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By Amy Houston | Reporter

April 27, 2022 | 4 min read

Following last year’s powerful ‘Reverse Selfie’ campaign, Unilever-owned Dove has released another hard-hitting film detailing the toxic beauty advice that many teens come across on their social media feeds.

‘Toxic Influence’ features various mother-daughter duos engaging in conversations around the beauty advice that is prevalent on apps such as Instagram. The film begins with one of the moms somewhat naively stating: “In terms of her building her confidence, it can build her confidence” in regard to what her child sees online, with her daughter commenting that most of the people she follows have had a good influence on her.

As the film continues, the producers ask the young women to start scrolling on their phones and the message ‘most parents underestimate how harmful toxic beauty advice can be on social media’ pops up on the screen.

Taking a darker turn, the video then states that using face-mapping technology Dove has quite literally put the toxic advice of some influencers into the mouths of the mothers. Shocked, the families look on as the moms say, “Botox is amazing, you’re never too young to start” and ”if your teeth are uneven you can always file them down with a nail file.”

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“We did some social listening and we were quite shocked by some of the advice,” noted Daniel Fisher, global executive creative director at Ogilvy and WPP.

“The stuff that they are being advised to do, you couldn’t make it up.”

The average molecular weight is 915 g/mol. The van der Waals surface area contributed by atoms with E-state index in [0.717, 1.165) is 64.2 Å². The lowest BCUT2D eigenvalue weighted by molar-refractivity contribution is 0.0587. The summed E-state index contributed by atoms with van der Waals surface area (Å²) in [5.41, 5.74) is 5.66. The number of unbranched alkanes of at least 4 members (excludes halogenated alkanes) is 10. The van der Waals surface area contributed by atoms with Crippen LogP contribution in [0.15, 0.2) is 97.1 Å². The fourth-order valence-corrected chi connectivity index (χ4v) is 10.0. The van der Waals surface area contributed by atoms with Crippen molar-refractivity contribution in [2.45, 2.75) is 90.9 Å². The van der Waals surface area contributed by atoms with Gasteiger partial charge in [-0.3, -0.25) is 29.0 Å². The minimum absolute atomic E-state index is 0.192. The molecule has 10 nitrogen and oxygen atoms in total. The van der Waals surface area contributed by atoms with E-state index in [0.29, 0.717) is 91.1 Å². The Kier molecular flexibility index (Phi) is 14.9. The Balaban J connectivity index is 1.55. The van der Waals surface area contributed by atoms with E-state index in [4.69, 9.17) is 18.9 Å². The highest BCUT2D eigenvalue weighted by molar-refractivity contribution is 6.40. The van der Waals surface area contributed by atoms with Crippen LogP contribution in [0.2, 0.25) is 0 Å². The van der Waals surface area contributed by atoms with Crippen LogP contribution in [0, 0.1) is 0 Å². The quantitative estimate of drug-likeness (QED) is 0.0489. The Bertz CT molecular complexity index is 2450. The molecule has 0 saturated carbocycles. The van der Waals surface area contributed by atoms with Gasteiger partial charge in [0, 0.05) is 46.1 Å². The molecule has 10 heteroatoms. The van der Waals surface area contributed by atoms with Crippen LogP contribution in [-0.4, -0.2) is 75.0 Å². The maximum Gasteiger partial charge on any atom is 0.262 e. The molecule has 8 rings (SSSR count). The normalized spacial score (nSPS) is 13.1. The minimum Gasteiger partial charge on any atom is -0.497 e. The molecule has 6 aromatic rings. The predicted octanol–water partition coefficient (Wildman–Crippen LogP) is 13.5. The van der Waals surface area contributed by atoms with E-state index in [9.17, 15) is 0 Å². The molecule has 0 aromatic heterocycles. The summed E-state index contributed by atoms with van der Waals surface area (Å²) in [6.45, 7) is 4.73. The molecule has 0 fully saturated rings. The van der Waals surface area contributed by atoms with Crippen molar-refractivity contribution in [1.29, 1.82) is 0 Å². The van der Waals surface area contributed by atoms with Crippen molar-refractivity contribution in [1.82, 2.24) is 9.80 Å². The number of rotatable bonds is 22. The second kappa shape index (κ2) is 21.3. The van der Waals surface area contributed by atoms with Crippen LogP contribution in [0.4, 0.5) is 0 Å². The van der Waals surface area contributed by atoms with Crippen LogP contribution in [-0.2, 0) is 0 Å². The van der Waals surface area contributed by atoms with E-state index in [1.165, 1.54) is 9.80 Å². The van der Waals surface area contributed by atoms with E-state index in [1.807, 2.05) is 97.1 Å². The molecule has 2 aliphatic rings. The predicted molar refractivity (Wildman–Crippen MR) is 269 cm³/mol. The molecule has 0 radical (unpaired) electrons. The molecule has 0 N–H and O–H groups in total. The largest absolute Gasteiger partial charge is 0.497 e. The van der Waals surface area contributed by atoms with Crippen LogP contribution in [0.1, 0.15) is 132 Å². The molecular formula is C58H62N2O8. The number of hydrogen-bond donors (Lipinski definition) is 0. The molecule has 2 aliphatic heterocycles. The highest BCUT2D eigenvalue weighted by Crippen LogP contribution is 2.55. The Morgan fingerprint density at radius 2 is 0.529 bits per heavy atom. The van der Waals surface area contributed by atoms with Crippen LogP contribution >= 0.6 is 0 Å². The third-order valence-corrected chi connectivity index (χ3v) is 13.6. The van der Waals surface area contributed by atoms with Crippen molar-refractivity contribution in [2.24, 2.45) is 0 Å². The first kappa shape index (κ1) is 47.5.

Viewers can see that it is harrowing and emotional for the mothers to watch, but sadly not so shocking for the young girls as they all admit it is advice that they see online all the time.

The film was directed by Henry Alex-Reuben, who is also responsible for the stark Sandy Hook Promise: Teenage Dream video.

“We’ve identified a clear problem that is eroding the self-esteem of our girls and needs immediate attention and action,” said Leandro Barreto, global vice-president of Dove.

“We created this #DetoxYourFeed campaign to not only raise awareness around the insidious nature of toxic beauty advice, but to also help parents navigate tough conversations and empower teens to unfollow content that makes them feel bad about themselves. While it may be a bit overwhelming at times, we hope it will contribute to important conversations that lead to a more positive experience for teens on social media.”

To coincide with the film, the Dove Self-Esteem Project is launching the #DetoxYourFeed campaign to empower young people to define their own beauty standards and choose their own influences by inviting them to unfollow anything that doesn’t make them feel good about themselves. According to research conducted by the brand, seven in 10 girls felt better after unfollowing idealized beauty content on social media.

To help spread the message, Dove is partnering with actress Gabrielle Union and her stepdaughter Zaya Wade to remind everyone that you have the power to curate your own feed and overall social media experience.

“As a parent and someone who’s felt the pressures from social media to look perfect, it’s important to me that people realize what’s on their teens’ feeds and help them confidently navigate conversations about it,” added Union.

14-year-old Wade noted: “I want people to know they can prioritize themselves and set boundaries on social media, and that it can be a positive place if you unfollow content that doesn’t make you feel good.”

To make conversations within families easier, Dove has also developed academically-validated resources and tools to help parents navigate important conversations with their kids.

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